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Nagging Questions on EMU


European Commission

report today effectively inducted the full set of 11 countries into the EMU project set for launch on Jan. 1, 1999.














, the








. Only the








are to be excluded from the first round. Technically speaking, the report is only a recommendation, with final approval for the gang of 11 due in the first week of May.

None of this is exceptional news. But the report did do one thing -- it resurrected the debate on whether there is a firm requirement that a currency must successfully participate in the Exchange Rate Mechanism ("ERM") for two full years before it can be admitted to EMU. ERM membership before full EMU status is required by the Maastricht treaty. And the commission's report today explicitly rules out Sweden because the krone has never participated in the ERM.

The ERM is the system of floors and ceilings on intra-European currency fluctuations. This system was the cause of the big currency crisis in 1992 when sterling got thoroughly trashed (and


made the famous billion dollars).

If Sweden can be kicked out now, why can't the same thing happen down the road to the U.K.? Sterling is thought to be a possible second-round admission in 2002. Does today's report mean that sterling must go through the paces of rejoining the infernal mechanism if it is to keep open its option to join in 2002? This horror was not lost on the


government. They immediately put out a series of denials, telling that there is no plan for putting sterling back into the ERM.

Over the years, the U.K. has put out the argument that the ERM has had no practical significance since the European currency crisis in the summer of 1993. At that time the ERM currency fluctuation bands were widened to 15% (up or down). In other words, any ERM member currency could fall by as much as 30% (ceiling to floor) against the other member currencies and still not be in violation of the ERM price fluctuation limits. As a point of reference, the precrisis bands were 2.25% (up or down). Discredited and defanged. A mere technicality then?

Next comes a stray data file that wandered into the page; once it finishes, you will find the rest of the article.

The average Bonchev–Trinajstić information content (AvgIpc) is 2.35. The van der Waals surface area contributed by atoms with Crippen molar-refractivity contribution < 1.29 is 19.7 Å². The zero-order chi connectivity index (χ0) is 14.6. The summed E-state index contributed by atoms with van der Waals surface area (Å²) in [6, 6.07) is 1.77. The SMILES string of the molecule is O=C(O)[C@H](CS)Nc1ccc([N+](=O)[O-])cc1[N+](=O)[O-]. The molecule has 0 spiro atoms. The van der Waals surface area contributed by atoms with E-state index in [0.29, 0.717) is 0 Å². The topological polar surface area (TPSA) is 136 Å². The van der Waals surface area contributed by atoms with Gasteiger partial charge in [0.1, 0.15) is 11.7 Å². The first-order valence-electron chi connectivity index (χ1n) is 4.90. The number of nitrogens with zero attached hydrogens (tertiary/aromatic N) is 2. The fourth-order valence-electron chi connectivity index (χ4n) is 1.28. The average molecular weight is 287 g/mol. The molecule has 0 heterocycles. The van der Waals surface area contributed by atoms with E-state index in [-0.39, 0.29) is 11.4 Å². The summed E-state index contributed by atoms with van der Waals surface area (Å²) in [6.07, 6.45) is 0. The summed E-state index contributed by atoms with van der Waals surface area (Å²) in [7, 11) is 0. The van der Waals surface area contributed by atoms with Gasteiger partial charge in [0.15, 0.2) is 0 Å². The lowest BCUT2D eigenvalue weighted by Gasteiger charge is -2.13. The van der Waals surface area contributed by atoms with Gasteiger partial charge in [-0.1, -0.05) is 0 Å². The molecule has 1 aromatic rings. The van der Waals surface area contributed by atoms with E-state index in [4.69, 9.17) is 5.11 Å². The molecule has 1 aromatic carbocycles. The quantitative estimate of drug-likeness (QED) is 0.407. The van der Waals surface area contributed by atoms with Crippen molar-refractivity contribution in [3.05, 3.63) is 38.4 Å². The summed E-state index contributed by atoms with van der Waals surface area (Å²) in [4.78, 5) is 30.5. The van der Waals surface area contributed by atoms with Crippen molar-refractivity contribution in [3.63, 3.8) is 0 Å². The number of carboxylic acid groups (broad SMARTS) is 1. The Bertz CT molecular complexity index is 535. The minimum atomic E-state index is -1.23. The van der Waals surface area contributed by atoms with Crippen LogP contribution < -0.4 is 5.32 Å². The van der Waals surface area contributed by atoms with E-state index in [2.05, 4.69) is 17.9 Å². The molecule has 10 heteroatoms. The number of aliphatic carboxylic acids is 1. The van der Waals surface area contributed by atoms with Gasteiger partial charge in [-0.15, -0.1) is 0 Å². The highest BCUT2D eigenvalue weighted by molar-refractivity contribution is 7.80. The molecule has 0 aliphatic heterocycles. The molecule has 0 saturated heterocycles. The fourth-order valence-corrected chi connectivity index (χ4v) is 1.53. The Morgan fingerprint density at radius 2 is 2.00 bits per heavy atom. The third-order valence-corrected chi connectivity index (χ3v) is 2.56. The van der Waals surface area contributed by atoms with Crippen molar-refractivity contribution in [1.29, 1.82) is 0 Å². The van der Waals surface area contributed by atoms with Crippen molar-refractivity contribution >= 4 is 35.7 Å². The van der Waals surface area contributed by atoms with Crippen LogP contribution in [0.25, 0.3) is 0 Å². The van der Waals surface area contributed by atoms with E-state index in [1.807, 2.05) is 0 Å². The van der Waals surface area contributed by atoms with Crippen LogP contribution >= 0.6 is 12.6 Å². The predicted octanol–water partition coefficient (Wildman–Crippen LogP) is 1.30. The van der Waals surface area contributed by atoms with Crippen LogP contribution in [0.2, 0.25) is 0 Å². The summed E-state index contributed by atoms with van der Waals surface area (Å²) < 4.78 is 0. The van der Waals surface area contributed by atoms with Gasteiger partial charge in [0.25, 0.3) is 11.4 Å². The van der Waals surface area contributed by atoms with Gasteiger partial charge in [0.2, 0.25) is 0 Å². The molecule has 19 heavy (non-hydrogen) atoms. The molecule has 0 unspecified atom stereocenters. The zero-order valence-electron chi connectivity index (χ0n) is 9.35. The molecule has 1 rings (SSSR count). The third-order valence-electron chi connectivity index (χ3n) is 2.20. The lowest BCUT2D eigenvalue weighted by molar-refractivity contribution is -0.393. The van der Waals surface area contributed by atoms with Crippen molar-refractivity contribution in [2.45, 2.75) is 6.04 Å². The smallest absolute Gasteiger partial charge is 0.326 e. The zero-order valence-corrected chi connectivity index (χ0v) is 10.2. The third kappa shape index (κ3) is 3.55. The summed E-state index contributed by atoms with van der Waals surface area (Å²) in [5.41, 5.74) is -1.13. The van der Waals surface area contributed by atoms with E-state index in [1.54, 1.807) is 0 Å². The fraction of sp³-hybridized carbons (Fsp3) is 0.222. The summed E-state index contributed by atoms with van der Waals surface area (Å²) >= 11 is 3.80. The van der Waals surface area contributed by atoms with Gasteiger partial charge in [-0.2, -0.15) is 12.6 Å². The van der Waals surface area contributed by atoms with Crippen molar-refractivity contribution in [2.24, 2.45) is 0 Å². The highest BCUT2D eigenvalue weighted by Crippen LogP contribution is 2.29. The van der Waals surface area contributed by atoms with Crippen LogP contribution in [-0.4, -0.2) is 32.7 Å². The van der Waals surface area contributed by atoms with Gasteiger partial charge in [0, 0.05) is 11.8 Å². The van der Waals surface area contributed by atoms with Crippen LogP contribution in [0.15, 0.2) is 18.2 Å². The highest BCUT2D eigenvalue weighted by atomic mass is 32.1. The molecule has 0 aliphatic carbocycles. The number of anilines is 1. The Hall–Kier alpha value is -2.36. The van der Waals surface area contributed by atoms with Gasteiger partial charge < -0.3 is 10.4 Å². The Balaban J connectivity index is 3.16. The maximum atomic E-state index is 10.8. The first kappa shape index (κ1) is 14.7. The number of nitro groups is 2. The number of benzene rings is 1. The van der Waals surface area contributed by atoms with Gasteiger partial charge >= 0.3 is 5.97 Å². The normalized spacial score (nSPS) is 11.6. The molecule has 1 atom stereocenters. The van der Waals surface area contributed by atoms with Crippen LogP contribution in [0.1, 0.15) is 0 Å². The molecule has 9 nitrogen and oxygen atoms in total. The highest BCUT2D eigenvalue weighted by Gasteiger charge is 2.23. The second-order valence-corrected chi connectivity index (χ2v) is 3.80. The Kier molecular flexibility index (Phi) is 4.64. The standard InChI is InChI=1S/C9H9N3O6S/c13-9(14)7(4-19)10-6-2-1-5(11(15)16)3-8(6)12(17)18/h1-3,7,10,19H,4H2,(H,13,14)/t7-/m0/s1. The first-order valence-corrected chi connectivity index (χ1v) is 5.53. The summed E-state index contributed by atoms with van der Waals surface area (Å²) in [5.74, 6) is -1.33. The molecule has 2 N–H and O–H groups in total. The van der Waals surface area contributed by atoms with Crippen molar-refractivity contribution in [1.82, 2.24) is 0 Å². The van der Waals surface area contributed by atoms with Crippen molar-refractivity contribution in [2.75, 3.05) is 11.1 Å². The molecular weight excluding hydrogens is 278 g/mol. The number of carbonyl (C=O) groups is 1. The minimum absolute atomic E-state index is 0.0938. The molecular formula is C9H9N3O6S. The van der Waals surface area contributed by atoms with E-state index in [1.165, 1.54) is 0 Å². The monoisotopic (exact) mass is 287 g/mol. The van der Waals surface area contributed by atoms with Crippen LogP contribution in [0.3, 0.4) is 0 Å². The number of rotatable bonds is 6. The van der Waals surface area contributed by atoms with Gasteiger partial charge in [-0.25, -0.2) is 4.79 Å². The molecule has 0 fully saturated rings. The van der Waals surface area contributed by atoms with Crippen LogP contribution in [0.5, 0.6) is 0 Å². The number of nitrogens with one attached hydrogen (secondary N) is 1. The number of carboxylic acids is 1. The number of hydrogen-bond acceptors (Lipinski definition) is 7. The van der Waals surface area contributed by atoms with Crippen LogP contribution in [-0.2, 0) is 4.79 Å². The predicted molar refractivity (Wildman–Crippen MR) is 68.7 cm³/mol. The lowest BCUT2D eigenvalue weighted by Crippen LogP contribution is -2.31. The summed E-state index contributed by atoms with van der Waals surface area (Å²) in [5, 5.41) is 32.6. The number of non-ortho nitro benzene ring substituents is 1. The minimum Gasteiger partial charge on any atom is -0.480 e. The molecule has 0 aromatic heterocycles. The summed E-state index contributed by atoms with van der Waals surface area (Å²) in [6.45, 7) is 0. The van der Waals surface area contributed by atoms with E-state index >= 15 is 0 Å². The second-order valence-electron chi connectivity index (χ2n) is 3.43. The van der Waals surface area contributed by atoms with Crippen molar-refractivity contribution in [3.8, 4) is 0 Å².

Meaningless or not, EU Commissioner De Silguy was on the wires this morning saying that ERM membership is a must. If the rest of the EMU mandarins insist on this, then the Blair government has a lot of thinking to do.

Meanwhile, sterling is turning heads with its seemingly unstoppable strength. And no wonder, because the

Bank of England

has been biased for some time in favor of raising interest rates. Moreover, support for even tighter money is coming from a growing gaggle of economists in London. The key question then is this: ERM or no ERM, should the U.K. entertain going into the Euro in three years' time at levels even close to these high values?

The Greens Weird Out on Schroeder

Things are getting complicated for the German


party. As I wrote on

March 2, SPD's man

Gehard Schroeder

has taken on the mantle of the his party's leadership in its move to unseat

Helmut Kohl

in the September elections. The hitch is that Schroeder's party is unlikely to get an absolute majority win. The most likely case is that he will need to form an alliance with another party to form a coalition government. And the other party may have to be the infamous



Recently the Greens have been causing quite a stir. Some question whether they are so radical that they can't be trusted to participate in running a government. The most incendiary of their ideas concerns steps they want to institute to curb energy usage. One is to raise the price of gasoline about three-fold. Another is to raise the rice of jet fuel. Some comment was made to the effect that there is no necessity for Germans to use an airplane to go on vacation. Try as much as he can to look like a centrist, it seems that Mr. Schroeder still carries baggage from the left. This is good news for Mr. Kohl.

Quotes of the Day

Paul Krugman

, the prominent


economist who is always game for a spat, is giving it but good to

Steve Hanke

over his support of the Indonesian currency board. In a speech in Hong Kong Krugman referred to the currency board project as a "snake-oil" prescription for Indonesia being touted by the "rupiah Rasputins."

What should Indonesia do? Krugman says Suharto should resign, for starters. Then the country should "clean up the banks, clean up stockholders, even if they are closely affiliated with the president, recapitalise, and also be clear about the realistic prospects for the economy." Rupiah Rasputins. That's the best one from Krugman since he dubbed the Southeast Asian currency contagion effect last summer "baht-ulism."

David DeRosa heads a trading research firm and is an adjunct professor at the Yale School of Management. His column on international finance and trading appears Mondays, Wednesdays and Fridays. He welcomes your feedback at